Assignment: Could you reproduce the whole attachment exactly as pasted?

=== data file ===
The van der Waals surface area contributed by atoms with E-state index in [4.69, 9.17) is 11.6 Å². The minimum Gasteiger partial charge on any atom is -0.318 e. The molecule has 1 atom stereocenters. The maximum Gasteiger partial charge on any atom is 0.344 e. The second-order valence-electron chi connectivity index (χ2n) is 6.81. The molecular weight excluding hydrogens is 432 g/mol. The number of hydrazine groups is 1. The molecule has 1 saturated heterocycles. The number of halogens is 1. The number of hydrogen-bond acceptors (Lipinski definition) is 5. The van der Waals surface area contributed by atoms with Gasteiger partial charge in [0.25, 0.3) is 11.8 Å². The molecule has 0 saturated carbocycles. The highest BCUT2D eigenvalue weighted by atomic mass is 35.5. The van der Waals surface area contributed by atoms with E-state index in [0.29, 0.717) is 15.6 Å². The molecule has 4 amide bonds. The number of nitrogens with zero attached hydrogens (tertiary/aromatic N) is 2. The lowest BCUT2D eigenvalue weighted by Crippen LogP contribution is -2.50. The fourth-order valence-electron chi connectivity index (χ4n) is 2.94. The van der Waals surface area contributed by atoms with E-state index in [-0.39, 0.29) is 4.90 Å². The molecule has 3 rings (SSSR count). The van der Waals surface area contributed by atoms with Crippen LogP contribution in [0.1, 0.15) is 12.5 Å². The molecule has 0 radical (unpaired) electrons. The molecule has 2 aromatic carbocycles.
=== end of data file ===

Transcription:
The van der Waals surface area contributed by atoms with E-state index in [4.69, 9.17) is 11.6 Å². The minimum Gasteiger partial charge on any atom is -0.318 e. The molecule has 1 atom stereocenters. The maximum Gasteiger partial charge on any atom is 0.344 e. The second-order valence-electron chi connectivity index (χ2n) is 6.81. The molecular weight excluding hydrogens is 432 g/mol. The number of hydrazine groups is 1. The molecule has 1 saturated heterocycles. The number of halogens is 1. The number of hydrogen-bond acceptors (Lipinski definition) is 5. The van der Waals surface area contributed by atoms with Gasteiger partial charge in [0.25, 0.3) is 11.8 Å². The molecule has 0 saturated carbocycles. The highest BCUT2D eigenvalue weighted by atomic mass is 35.5. The van der Waals surface area contributed by atoms with E-state index in [0.29, 0.717) is 15.6 Å². The molecule has 4 amide bonds. The number of nitrogens with zero attached hydrogens (tertiary/aromatic N) is 2. The lowest BCUT2D eigenvalue weighted by Crippen LogP contribution is -2.50. The fourth-order valence-electron chi connectivity index (χ4n) is 2.94. The van der Waals surface area contributed by atoms with E-state index in [-0.39, 0.29) is 4.90 Å². The molecule has 3 rings (SSSR count). The van der Waals surface area contributed by atoms with Crippen LogP contribution in [0.1, 0.15) is 12.5 Å². The molecule has 0 radical (unpaired) electrons. The molecule has 2 aromatic carbocycles.